Brain Injury Awareness Month in Canada: Concussion, traumatic brain injury, dementia, hypertension, sleep apnea

By: Bel Marra Health | Health News | Sunday, June 26, 2016 - 08:00 AM

June is Brain Injury Awareness Month in Canada, so here are our top articles discussing concussion, traumatic brain injury, dementia, hypertension, and sleep apnea – and other factors that can affect the brain health.

You may not think that brain injuries are a large problem, but they are in fact becoming a silent epidemic in Canada and are the number one killer in adults over the age of 44. Furthermore, men are more likely to experience a brain injury than women.

To keep you informed of this important health problem, we have compiled a list of our top news stories that discuss brain injuries and related topics.

Concussion-traumatic-brain-injuryConcussion (traumatic brain injury) increases dementia risk in seniors

Concussion (traumatic brain injury) increases the risk of dementia in seniors. Roughly 1.7 million Americans experience a minor concussion annually, and nearly 15 percent of those who experience repeated brain injuries suffer from abnormal brain functioning years later.

A concussion can occur due to a sports injury, car accident, or any other injury that occurs to the head.

It’s been found that adults in their mid-50s who experience a traumatic brain injury (TBI) like concussion have a higher risk of developing dementia. First author Raquel C. Gardner said, “I hope that these results will highlight the critical importance of preventing falls in older adults. Fall prevention will not only prevent bodily injury, but may even help prevent dementia.”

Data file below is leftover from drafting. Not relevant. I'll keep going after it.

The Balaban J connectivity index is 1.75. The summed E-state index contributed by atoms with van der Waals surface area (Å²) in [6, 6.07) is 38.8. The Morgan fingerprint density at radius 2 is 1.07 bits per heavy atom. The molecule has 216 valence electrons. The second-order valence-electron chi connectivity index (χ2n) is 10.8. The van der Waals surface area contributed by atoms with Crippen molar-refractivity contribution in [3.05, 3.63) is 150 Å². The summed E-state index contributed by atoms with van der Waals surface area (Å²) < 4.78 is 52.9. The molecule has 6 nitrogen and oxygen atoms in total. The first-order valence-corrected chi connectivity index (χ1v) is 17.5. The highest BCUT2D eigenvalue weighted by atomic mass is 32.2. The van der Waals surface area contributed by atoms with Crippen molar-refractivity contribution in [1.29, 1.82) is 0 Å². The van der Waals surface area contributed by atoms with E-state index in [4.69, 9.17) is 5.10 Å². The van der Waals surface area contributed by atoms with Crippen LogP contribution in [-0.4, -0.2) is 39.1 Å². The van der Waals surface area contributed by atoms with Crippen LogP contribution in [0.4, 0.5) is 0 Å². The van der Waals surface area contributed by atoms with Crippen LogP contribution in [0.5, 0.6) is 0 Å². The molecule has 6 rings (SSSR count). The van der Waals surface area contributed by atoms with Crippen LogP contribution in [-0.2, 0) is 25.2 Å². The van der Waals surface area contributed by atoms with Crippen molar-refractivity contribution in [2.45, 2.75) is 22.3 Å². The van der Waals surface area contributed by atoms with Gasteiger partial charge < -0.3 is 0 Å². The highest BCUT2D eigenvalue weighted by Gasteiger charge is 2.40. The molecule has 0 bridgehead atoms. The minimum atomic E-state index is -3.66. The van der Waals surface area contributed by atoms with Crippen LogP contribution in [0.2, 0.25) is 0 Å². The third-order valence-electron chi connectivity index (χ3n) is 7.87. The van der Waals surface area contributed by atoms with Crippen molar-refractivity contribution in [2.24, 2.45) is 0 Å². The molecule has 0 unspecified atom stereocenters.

Over 66 percent of hospital admittance for traumatic brain injuries is for those over the age of 55. The highest rate of patients with traumatic brain injuries are those over the age of 75.

There are minimal studies that reveal the link between traumatic brain injuries and the risk of dementia, which have yielded conflicting results. The study conducted by Dr. Gardner and colleagues examined this associated risk by including non-TBI trauma (NTT) patients as controls.

The researchers identified 164,661 patients over the age of 55 diagnosed with either TBI or NTT, all without dementia. During the five- to seven-year follow-up period, 8.4 percent of patients with TBI developed dementia compared to 5.9 percent with NTT. Diagnosis of dementia in TBI patients was 3.2 years sooner than the NTT group. The researchers found that TBI was closely associated with a higher risk of dementia. Continue reading…

Hypertension drug blocks traumatic brain injuryHypertension drug blocks traumatic brain injury (TBI) inflammation caused by liver

A hypertension drug has been shown to block traumatic brain injury (TBI) inflammations caused by liver proteins. TBI has been shown to affect the body as well as the brain in animal studies. The findings were uncovered by researchers at Georgetown University Medical Center.

Researchers found that brain injuries produce an inflammatory response, in particular within the liver. In return, the liver boosts protein production, which increases inflammation in the brain, contributing to chronic inflammation, nerve cell death, and reduction in blood flow.

In mice models, the researchers found that using a drug to treat hypertension blocks the production of a particular molecule which can reduce inflammation. When this molecule is blocked, it allows the brain to better heal. Researchers report that 1.7 million-plus people experience a TBI annually, and uncovering a treatment could greatly improve their health.

Lead researcher Sonia Villapol said, “To date, treatment of TBI consists of supportive care and rehabilitation because there has been no way to reduce the inflammatory damage that occurs right after head injury trauma and continuously thereafter. And our findings suggest a treatment for both the brain and body would play a critical role in this chronic inflammatory response.” Continue reading…

sleep-apnea-prevalenceSleep apnea prevalence higher in stroke-related brain stem injuries